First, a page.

To read the CBC article and the published People for Education report, click here:

Ajahn Suchart with Simon Marcus - a students success is a teachers as well

And now for something totally different… but not really: The power of the teacher/student relationship

In teacher education, and on this site in particular, we often discuss the power of the relationship between teacher/student for fostering student success.  My blog today is about the teacher/student relationship but not the kind we  typically discuss in teacher education where we look to the classroom teacher and the child in a school setting. My blog today is about a Muay Thai (martial art)  trainer and his fighter.  There is much to learn about teaching and learning from the martial arts world. While the two contexts, martial arts and traditional schools, are vastly different the elements of the teacher/student relationship are transferable. In my experiences as a classroom teacher, teacher educator, and student and fighter of Muay Thai, there is much to be gained from thinking about and understanding the elements of such relationships and thinking about them in relation to one’s own practice. My partner is a martial artist and trainer of world class fighters. I have observed his practice for over a decade, watching closely and listening carefully in order to better understand his interactions with his students/fighters. One thing is for certain, the relationships involved for students who achieve greatness and significant improvement in, not only the martial art but also,  their overall quality of life have consistently demonstrated the following as leading elements to their success:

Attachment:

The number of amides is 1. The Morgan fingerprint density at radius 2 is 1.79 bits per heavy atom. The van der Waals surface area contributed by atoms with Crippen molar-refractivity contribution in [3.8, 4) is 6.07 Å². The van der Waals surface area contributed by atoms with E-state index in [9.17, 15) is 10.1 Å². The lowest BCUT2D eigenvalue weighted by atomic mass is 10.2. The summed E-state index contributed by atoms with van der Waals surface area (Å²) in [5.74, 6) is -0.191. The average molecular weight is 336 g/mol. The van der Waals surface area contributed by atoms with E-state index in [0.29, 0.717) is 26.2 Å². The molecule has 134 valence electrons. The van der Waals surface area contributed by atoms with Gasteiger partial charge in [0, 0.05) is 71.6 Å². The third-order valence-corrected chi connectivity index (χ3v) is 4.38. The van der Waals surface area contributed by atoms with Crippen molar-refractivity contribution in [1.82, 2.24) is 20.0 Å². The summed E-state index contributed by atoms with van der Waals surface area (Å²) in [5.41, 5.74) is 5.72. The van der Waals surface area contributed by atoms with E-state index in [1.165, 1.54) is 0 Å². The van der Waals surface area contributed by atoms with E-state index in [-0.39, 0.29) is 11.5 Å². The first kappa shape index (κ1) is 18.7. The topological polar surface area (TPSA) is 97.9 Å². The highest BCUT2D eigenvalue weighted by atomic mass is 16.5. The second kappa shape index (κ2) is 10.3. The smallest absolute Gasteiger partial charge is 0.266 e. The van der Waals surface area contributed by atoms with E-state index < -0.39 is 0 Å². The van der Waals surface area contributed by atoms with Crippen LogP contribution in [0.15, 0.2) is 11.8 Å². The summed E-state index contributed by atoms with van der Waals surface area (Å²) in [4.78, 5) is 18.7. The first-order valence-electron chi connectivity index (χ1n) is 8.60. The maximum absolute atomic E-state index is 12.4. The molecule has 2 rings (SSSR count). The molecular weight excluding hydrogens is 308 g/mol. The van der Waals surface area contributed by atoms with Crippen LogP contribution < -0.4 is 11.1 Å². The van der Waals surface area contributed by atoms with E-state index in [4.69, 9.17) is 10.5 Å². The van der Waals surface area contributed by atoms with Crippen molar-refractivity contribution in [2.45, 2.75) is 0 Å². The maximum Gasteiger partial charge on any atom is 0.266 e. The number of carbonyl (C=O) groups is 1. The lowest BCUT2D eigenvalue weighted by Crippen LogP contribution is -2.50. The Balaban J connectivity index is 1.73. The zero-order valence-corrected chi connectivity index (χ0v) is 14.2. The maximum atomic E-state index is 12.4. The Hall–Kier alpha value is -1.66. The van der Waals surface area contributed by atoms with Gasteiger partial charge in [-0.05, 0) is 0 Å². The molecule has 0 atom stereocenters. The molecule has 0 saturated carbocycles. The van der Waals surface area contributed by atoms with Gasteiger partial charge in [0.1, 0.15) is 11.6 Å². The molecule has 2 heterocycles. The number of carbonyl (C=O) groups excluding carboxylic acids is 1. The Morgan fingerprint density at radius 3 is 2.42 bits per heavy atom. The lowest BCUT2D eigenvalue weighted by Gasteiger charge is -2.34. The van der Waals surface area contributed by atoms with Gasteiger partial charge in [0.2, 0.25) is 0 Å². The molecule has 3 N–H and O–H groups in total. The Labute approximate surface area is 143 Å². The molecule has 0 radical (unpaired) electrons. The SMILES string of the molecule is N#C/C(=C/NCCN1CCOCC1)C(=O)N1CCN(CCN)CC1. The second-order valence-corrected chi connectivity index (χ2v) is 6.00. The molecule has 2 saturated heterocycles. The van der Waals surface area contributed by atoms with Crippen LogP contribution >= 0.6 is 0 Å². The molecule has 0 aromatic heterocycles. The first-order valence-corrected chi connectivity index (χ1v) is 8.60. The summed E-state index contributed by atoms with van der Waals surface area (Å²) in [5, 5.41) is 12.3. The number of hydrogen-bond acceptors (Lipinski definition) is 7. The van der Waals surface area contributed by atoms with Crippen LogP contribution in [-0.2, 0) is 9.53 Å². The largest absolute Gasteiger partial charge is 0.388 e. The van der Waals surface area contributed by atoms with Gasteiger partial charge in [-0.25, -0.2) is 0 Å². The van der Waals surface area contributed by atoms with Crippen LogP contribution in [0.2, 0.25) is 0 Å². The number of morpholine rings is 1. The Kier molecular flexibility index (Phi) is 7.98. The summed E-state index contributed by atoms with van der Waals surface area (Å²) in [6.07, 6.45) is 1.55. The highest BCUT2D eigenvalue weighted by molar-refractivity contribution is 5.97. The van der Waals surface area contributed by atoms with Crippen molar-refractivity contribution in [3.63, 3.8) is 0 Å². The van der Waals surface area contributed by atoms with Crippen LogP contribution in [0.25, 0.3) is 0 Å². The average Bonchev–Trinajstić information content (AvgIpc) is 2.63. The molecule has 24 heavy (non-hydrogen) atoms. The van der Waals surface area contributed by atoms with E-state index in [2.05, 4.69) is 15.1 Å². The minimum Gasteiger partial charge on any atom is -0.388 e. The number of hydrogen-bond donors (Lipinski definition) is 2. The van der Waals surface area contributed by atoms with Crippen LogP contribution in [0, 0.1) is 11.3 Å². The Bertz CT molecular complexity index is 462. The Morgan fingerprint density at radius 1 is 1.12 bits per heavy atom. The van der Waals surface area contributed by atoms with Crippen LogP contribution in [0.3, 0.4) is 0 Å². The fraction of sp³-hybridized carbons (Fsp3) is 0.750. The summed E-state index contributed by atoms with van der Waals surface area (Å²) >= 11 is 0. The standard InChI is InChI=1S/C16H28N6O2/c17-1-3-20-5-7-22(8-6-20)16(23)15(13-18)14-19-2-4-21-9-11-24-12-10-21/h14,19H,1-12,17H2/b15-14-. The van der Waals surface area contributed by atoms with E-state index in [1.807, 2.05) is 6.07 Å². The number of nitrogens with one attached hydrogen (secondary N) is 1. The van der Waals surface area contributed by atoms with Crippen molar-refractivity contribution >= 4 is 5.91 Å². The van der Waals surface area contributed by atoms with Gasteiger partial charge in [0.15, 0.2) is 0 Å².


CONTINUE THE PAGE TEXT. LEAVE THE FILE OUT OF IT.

1. Love. Both teacher and student must love what they are teaching and learning.  Passion, excitement, and engagement seem to be necessary components for building a love for learning and achievement.

2. Respect. Both teacher and student must have respect: respect for themselves, each other, and the discipline they are learning. Respect includes training for the discipline itself. Consistency, practice, repetition, commitment to improvement  is part of demonstrating respect.

3. Belief.  When a student is able to visualize their success and believes they can achieve that success, they most likely will. Their teacher instills the belief and supports its development. Belief is likely to be most difficult because it requires trust, vulnerability, and will. However, belief is what generates the most power to achieve.

Love ~ Respect ~ Believe

My partner, Ajahn Suchart, believes. He believes in his students and he shows this in a number of ways: in his genuine care and belief in his students, in his belief in his own pedagogical content knowledge, in the giving of knowledge, his commitment to students’ development, in the time he devotes to his students. Over the years I have asked students “what is it about this place (Siam No1, the martial arts school) that make you love learning and strive for success?” The dominant responses are  “Ajahn Suchart believed in me”, “He is one of the few teachers I felt truly cared about me” and “Ajahn Suchart’s passion for Muay Thai is contagious”.  I am certain that the art itself, Mauy Thai, is a leading factor for wanting to improve and excel, yet just as with regular classroom teachers, it is the teacher and their commitment and belief in their students that holds much of the power to influence the learning experiences and achievement of students.

And when the teacher truly believes in their students, the possibilities for student achievement are endless… students are empowered to achieve.

Ajahn Suchart’s first World Champion, Clifton Brown, wrote this on social media: